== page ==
So far this year, nearly 1,000 bottlenose dolphins — eight times the historical average — have washed up dead along the Eastern Seaboard from New York to Florida, a vast majority of them victims of morbillivirus. Many more are expected to die from the disease in the coming months.
The high death toll from the resurgence of the virus, which killed 700 dolphins in an outbreak 25 years ago, has alarmed marine scientists, who say it remains unclear why the dolphins have succumbed to the disease. The deaths, along with a spate of other unrelated dolphin die-offs along Florida’s east and west coasts, raise new questions about the health of the ocean in this part of the country and what role environmental factors may be playing, scientists said.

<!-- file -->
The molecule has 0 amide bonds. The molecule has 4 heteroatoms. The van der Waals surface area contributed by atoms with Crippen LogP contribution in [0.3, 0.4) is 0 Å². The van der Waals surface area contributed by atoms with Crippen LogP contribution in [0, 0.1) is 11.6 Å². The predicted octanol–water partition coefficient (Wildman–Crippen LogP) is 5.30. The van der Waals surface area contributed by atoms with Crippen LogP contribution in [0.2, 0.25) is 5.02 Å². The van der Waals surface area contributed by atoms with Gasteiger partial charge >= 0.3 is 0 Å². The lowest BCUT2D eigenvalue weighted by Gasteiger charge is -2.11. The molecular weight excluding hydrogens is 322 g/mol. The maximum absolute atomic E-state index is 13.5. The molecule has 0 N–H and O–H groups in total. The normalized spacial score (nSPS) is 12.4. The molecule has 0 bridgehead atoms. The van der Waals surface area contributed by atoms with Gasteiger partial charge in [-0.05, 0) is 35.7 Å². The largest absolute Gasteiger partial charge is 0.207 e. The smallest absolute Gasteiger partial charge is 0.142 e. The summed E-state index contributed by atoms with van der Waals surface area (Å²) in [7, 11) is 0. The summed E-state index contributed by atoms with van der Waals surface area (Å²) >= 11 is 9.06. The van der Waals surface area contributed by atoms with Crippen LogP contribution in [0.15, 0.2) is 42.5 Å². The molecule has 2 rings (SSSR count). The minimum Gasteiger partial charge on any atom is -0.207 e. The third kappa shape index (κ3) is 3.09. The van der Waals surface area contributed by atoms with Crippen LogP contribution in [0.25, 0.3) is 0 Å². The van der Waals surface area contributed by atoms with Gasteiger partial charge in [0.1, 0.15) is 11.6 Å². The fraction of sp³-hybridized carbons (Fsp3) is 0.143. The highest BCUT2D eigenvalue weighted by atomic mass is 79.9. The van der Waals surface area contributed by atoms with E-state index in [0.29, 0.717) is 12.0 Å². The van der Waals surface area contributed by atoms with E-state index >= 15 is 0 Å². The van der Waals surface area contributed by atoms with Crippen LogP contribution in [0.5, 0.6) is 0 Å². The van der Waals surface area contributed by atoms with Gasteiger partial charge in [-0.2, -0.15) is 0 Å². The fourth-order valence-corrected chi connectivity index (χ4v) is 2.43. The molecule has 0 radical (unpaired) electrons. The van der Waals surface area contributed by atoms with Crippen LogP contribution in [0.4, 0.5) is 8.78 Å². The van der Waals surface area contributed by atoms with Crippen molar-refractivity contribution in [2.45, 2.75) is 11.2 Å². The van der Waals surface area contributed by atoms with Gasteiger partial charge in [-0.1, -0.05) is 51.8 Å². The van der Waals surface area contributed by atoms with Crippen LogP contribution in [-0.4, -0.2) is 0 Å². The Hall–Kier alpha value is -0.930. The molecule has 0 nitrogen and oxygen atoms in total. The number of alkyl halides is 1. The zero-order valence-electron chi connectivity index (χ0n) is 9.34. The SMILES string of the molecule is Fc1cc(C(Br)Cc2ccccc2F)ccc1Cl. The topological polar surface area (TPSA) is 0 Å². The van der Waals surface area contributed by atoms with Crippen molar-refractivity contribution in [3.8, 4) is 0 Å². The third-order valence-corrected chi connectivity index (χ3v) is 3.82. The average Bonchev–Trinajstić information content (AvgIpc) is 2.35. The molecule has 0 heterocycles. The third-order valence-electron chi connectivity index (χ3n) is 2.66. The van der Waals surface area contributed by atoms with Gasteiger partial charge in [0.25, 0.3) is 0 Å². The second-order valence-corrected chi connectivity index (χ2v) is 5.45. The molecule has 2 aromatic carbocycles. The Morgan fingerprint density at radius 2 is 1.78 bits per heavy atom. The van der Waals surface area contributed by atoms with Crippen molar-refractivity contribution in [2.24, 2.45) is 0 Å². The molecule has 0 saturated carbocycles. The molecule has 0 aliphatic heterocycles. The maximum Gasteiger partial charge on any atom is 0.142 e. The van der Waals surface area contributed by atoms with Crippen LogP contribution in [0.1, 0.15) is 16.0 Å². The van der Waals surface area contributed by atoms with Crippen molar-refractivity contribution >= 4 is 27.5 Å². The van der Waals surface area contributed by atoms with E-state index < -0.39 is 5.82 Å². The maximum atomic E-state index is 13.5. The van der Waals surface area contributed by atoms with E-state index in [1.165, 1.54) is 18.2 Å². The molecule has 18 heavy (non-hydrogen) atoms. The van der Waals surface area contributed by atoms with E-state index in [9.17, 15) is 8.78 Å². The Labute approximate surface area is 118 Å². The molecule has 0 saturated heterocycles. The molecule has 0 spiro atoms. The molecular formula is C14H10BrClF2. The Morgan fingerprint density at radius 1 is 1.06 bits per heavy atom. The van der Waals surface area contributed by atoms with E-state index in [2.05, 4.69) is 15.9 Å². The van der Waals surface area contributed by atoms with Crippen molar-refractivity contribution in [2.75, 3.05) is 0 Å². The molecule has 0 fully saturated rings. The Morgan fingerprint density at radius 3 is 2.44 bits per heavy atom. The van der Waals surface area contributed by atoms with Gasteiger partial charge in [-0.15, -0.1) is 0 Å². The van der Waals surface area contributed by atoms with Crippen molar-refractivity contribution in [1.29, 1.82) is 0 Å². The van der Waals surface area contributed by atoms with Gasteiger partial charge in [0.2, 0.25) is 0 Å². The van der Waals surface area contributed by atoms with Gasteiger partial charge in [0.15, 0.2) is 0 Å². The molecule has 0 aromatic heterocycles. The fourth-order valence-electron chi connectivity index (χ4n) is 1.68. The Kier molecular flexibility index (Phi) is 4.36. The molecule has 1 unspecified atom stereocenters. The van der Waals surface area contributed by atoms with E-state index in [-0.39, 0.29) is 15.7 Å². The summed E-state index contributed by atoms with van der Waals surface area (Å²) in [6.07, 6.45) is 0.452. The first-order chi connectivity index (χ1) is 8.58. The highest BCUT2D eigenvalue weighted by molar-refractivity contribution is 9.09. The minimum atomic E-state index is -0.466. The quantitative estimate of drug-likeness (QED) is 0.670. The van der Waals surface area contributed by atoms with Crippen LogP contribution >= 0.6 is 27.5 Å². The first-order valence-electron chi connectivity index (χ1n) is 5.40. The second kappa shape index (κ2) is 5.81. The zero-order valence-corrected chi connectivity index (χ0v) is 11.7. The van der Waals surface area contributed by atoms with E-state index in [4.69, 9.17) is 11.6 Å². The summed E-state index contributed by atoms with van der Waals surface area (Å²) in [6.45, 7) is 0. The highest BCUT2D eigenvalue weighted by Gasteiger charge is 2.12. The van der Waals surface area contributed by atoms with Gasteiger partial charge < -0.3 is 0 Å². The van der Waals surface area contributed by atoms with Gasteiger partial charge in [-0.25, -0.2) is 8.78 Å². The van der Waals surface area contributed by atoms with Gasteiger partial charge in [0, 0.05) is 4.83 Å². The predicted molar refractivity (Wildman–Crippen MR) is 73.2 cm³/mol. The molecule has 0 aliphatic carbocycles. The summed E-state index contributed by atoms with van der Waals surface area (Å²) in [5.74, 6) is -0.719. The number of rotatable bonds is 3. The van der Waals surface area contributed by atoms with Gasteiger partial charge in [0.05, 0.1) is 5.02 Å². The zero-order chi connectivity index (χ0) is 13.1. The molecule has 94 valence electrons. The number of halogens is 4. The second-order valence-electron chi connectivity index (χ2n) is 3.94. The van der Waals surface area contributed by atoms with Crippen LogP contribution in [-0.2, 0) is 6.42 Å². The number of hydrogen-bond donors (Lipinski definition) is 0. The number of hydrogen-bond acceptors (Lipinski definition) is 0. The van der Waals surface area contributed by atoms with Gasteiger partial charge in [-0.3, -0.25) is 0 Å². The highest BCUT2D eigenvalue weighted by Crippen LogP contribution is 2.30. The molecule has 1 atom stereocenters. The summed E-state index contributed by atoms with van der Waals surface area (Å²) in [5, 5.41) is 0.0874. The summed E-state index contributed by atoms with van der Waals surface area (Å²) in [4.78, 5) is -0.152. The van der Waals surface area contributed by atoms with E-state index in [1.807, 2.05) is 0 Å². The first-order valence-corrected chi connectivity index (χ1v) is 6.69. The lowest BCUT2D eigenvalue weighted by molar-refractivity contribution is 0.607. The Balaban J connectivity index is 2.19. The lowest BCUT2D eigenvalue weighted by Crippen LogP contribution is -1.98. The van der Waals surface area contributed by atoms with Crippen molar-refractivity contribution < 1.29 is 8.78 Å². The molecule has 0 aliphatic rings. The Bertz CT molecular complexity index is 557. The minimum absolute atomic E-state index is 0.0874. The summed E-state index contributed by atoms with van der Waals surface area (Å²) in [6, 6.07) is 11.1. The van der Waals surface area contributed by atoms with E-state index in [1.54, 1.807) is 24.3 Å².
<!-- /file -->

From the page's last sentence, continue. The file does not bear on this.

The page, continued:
The Indian River Lagoon, a diverse estuary, has been tainted by huge algae blooms caused in part by too much nitrogen. Research on some of the dead dolphins in the estuary — 76 died this year, the third series of deaths since 2001 — has showed that some had high levels of mercury, fungal diseases, antibiotic-resistant bacteria and oral-genital tumors. The dolphins found were emaciated.
“You have to think, ‘Where does antibiotic-resistant bacteria come from in dolphins?’ ” said Dr. Bossart, who is involved in a long-term study of the Indian River Lagoon dolphins. “One thought is that it comes from environmental pollution.”